Preschool Pick Up

So many people have asked how Caroline’s first day of fall preschool went and wonder how it compared to the Meet the Teacher day.

Let me say this…

She did not win the Miss Congeniality Award.

Drop off went smoothly with not even a backwards look at me.

I peeked into the room after putting her things in her cubby to find her sitting at the table working with one of the teachers.


I went on with my day, even managing to go to the noon swim practice.

At 1:55 I showed up at her classroom door to see her playing with some My Little Ponies.

The teacher said, “Caroline, your mom is here.”

Caroline glanced up and saw me.

She stood up, screwed up her face in a mean face, stiffened her arms by her side, and didn’t move.

I smiled at her and said, “Caroline, it’s time to go.”

Thankfully, she walked over to me, still  holding the pony in her hand.

“It’s time to go so we need to leave the pony at school. You can come back tomorrow and play with it.”

Here is when she started to cry mumbling something about taking the pony home.

I reiterated that the pony needed to stay at school but she would be able to play with it again tomorrow.

One of the teachers leaned her head out of the door and said, “She can take it home with her.”


WTF? Are you kidding me lady? We do NOT need to start the precedent of taking home toys everyday from school and let me tell you, one time in Caroline’s mind would mean being able to bring them home everyday.Plus, I have a dog who would likely eat every toy thus making preschool cost $8,000 when factoring in toy replacement fees.

I looked up at her, smiled, and said, “No, we need to leave the toys at school.”

“Caroline, it’s time to go home, I want you to leave the pony.”


“I’m taking the pony out of your hand now, you can play with it tomorrow at school.”

I took the pony.


And with that, I grabbed her stuff and walked out the door while she continued to scream, “I WANT TO STAY. I DON’T WANT TO GO HOME.”

If pick up goes the same today, I am fully expecting a surprise visit from Child Protective Services at my door.

Remember when last year’s teacher described her as, “a pistol? ”

I can only imagine the adjectives being thrown around the break room now.

First Day of School 2012 – 2013

Today we walked the boys to school for their first day.

It’s a big year around here because it will be the last year of elementary school for Alex.

Next year it’s off to the big middle school – but let’s not even talk about that yet.

Our morning started off with pancakes with either a 5 – 5th grade – or a 1 – 1st grade – cut out of the middle – a tradition now in it’s second year.

While one child was super excited for school to start, one child was not.

While one child was super excited to bring requested teacher items to school, one child was not – “But she’s already going to have twenty boxes of tissues, why do I have to bring another?” – The response of, “They were on her teacher wish list,” did nothing to appease him.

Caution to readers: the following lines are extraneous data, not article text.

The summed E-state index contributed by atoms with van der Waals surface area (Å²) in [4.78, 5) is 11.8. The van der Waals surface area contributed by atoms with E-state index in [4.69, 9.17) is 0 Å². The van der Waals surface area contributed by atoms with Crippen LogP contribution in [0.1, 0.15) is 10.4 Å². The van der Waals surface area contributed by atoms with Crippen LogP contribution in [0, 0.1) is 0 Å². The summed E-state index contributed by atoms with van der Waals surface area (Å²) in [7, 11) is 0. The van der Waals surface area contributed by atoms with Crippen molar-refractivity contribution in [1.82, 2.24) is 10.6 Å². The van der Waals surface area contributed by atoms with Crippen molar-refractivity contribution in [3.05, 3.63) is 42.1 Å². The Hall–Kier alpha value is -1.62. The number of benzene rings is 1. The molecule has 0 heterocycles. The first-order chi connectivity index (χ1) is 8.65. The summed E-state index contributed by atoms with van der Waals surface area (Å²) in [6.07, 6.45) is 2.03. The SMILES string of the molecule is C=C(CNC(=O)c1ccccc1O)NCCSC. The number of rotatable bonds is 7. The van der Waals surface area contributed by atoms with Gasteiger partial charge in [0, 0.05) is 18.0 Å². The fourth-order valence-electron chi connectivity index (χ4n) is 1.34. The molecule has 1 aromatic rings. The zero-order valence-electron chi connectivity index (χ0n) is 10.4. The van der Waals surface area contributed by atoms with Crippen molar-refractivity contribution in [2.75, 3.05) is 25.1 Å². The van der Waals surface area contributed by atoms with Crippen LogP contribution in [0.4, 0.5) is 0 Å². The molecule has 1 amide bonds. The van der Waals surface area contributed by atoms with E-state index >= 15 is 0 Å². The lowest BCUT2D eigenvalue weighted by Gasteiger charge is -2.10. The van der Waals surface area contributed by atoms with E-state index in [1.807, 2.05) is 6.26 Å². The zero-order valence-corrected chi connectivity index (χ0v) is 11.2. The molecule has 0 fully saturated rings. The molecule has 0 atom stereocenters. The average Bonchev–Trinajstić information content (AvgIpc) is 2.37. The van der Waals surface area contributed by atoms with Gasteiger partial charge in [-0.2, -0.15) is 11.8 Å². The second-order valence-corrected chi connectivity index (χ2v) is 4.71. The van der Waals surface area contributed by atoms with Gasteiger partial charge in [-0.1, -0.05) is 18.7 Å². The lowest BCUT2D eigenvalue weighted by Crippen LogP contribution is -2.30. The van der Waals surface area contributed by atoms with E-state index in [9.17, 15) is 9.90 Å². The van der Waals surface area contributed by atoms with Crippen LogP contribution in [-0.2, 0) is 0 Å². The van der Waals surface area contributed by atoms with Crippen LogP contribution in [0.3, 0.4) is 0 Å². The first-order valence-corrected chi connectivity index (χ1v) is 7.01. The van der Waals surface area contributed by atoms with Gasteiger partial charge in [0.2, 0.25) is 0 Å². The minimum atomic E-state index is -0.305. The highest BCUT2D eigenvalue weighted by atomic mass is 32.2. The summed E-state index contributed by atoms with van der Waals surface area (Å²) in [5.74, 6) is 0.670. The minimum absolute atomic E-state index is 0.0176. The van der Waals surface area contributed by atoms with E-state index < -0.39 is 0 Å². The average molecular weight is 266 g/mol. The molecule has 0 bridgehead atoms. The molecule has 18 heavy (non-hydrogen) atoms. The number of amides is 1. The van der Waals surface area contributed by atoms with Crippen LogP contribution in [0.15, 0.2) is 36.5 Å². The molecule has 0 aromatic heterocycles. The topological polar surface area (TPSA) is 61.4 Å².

While one child was happy to wear his old tennis shoes which fit, one child insisted he had to have new tennis shoes even though his current pair fit.

While one child let his parents bring him to class and walk into the room with him, one child insisted 5th graders walk themselves.

Oh boy, times are a changin’ around here.

Should be an interesting year.

Have a great first day to all of my teacher friends out there!


We just got back last night from Indiana where I was attending my little brother’s law school graduation.

Yep. Little brother’s LAW SCHOOL graduation.

Pretty impressive I know.

Ryan was 6 when I went to college so this accomplishment is all the more impressive to me considering I still think of him as being in elementary school.

But alas, he’s not 6 anymore.

Instead, he can consult with us on wills and trusts, oh and wildlife law too (apparently he thought that would be helpful).

We’re so proud of you Ryan!


Howdy folks!

Living in Texas lends itself to many “dressing western” days at school.

Seeing as I don’t particularly embrace boots and hats we often struggle to come up with an appropriate costume on those days. The boys have never been concerned, often refusing to even wear jeans on those days. Caroline, on the other hand, enjoys her school dress up days so I decided to do my best to outfit her appropriately.

An old dress up hat plus a ribbon was the first part of the ensemble.

Next I made her a skirt using the circle skirt tutorial from MADE.

Caroline and I wandered around the fabric store looking for some appropriate fabric. She refused the horse pattern (thank goodness!) and decided on this flower pattern.

To make this skirt, you have to make a quick pattern and then use it to cut out a circle of fabric. From there you adhere the elastic. Sewing on the elastic was the most difficult part for me though it won’t deter me from making another skirt.

The final piece of her outfit was a $3 shirt from a consignment shop.